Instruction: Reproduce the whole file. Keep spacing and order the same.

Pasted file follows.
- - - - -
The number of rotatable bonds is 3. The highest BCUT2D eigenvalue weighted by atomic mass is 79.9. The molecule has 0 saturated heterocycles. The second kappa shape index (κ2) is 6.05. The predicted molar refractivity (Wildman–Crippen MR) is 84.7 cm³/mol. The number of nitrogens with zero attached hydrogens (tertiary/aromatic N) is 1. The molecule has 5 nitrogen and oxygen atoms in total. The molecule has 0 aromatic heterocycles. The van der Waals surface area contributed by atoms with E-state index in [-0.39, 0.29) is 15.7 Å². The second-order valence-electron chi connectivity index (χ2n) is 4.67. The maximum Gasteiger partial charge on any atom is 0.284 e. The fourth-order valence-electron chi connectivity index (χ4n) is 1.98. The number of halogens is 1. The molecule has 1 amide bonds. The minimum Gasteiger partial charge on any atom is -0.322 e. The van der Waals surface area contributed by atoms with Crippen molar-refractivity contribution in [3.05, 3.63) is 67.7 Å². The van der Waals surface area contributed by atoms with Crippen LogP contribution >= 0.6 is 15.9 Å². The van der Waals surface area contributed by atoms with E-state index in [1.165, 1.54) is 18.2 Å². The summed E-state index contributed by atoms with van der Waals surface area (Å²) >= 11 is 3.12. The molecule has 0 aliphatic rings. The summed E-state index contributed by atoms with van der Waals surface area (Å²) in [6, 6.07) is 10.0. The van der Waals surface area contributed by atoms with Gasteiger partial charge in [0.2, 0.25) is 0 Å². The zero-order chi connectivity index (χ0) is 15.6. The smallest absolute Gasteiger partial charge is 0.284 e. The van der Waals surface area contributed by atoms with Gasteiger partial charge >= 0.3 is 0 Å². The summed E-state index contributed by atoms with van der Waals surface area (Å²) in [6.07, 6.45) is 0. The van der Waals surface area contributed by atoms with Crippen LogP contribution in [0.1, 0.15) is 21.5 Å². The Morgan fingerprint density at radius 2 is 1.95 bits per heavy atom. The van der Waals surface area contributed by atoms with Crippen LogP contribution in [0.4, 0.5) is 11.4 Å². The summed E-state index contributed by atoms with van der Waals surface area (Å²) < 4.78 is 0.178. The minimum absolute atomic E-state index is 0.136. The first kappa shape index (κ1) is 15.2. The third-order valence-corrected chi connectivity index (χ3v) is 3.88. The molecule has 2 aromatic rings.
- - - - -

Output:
The number of rotatable bonds is 3. The highest BCUT2D eigenvalue weighted by atomic mass is 79.9. The molecule has 0 saturated heterocycles. The second kappa shape index (κ2) is 6.05. The predicted molar refractivity (Wildman–Crippen MR) is 84.7 cm³/mol. The number of nitrogens with zero attached hydrogens (tertiary/aromatic N) is 1. The molecule has 5 nitrogen and oxygen atoms in total. The molecule has 0 aromatic heterocycles. The van der Waals surface area contributed by atoms with E-state index in [-0.39, 0.29) is 15.7 Å². The second-order valence-electron chi connectivity index (χ2n) is 4.67. The maximum Gasteiger partial charge on any atom is 0.284 e. The fourth-order valence-electron chi connectivity index (χ4n) is 1.98. The number of halogens is 1. The molecule has 1 amide bonds. The minimum Gasteiger partial charge on any atom is -0.322 e. The van der Waals surface area contributed by atoms with Crippen molar-refractivity contribution in [3.05, 3.63) is 67.7 Å². The van der Waals surface area contributed by atoms with Crippen LogP contribution >= 0.6 is 15.9 Å². The van der Waals surface area contributed by atoms with E-state index in [1.165, 1.54) is 18.2 Å². The summed E-state index contributed by atoms with van der Waals surface area (Å²) >= 11 is 3.12. The molecule has 0 aliphatic rings. The summed E-state index contributed by atoms with van der Waals surface area (Å²) in [6, 6.07) is 10.0. The van der Waals surface area contributed by atoms with Gasteiger partial charge in [0.2, 0.25) is 0 Å². The zero-order chi connectivity index (χ0) is 15.6. The smallest absolute Gasteiger partial charge is 0.284 e. The van der Waals surface area contributed by atoms with Gasteiger partial charge >= 0.3 is 0 Å². The summed E-state index contributed by atoms with van der Waals surface area (Å²) in [6.07, 6.45) is 0. The van der Waals surface area contributed by atoms with Crippen LogP contribution in [0.1, 0.15) is 21.5 Å². The Morgan fingerprint density at radius 2 is 1.95 bits per heavy atom. The van der Waals surface area contributed by atoms with Crippen LogP contribution in [0.4, 0.5) is 11.4 Å². The summed E-state index contributed by atoms with van der Waals surface area (Å²) < 4.78 is 0.178. The minimum absolute atomic E-state index is 0.136. The first kappa shape index (κ1) is 15.2. The third-order valence-corrected chi connectivity index (χ3v) is 3.88. The molecule has 2 aromatic rings.